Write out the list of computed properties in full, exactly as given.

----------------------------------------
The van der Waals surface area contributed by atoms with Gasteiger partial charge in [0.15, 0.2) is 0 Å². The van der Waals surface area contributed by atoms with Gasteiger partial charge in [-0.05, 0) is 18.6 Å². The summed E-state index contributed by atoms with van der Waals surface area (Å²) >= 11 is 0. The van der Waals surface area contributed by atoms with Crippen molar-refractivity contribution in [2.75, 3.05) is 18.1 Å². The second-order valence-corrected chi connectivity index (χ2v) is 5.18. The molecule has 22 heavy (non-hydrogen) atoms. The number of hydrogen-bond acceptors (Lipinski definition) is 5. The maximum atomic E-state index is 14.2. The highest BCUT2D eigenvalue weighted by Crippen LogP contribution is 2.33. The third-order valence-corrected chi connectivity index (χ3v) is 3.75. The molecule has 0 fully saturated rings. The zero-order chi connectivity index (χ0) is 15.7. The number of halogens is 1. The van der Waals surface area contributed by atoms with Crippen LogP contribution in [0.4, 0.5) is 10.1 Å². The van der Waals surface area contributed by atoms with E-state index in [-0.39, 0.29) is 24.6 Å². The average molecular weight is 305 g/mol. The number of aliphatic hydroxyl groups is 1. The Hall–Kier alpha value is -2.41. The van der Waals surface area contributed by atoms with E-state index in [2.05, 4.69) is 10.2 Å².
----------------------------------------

The van der Waals surface area contributed by atoms with Gasteiger partial charge in [0.15, 0.2) is 0 Å². The van der Waals surface area contributed by atoms with Gasteiger partial charge in [-0.05, 0) is 18.6 Å². The summed E-state index contributed by atoms with van der Waals surface area (Å²) >= 11 is 0. The van der Waals surface area contributed by atoms with Crippen molar-refractivity contribution in [2.75, 3.05) is 18.1 Å². The second-order valence-corrected chi connectivity index (χ2v) is 5.18. The molecule has 22 heavy (non-hydrogen) atoms. The number of hydrogen-bond acceptors (Lipinski definition) is 5. The maximum atomic E-state index is 14.2. The highest BCUT2D eigenvalue weighted by Crippen LogP contribution is 2.33. The third-order valence-corrected chi connectivity index (χ3v) is 3.75. The molecule has 0 fully saturated rings. The zero-order chi connectivity index (χ0) is 15.7. The number of halogens is 1. The van der Waals surface area contributed by atoms with Crippen LogP contribution in [0.4, 0.5) is 10.1 Å². The van der Waals surface area contributed by atoms with E-state index in [-0.39, 0.29) is 24.6 Å². The average molecular weight is 305 g/mol. The number of aliphatic hydroxyl groups is 1. The Hall–Kier alpha value is -2.41. The van der Waals surface area contributed by atoms with E-state index in [2.05, 4.69) is 10.2 Å².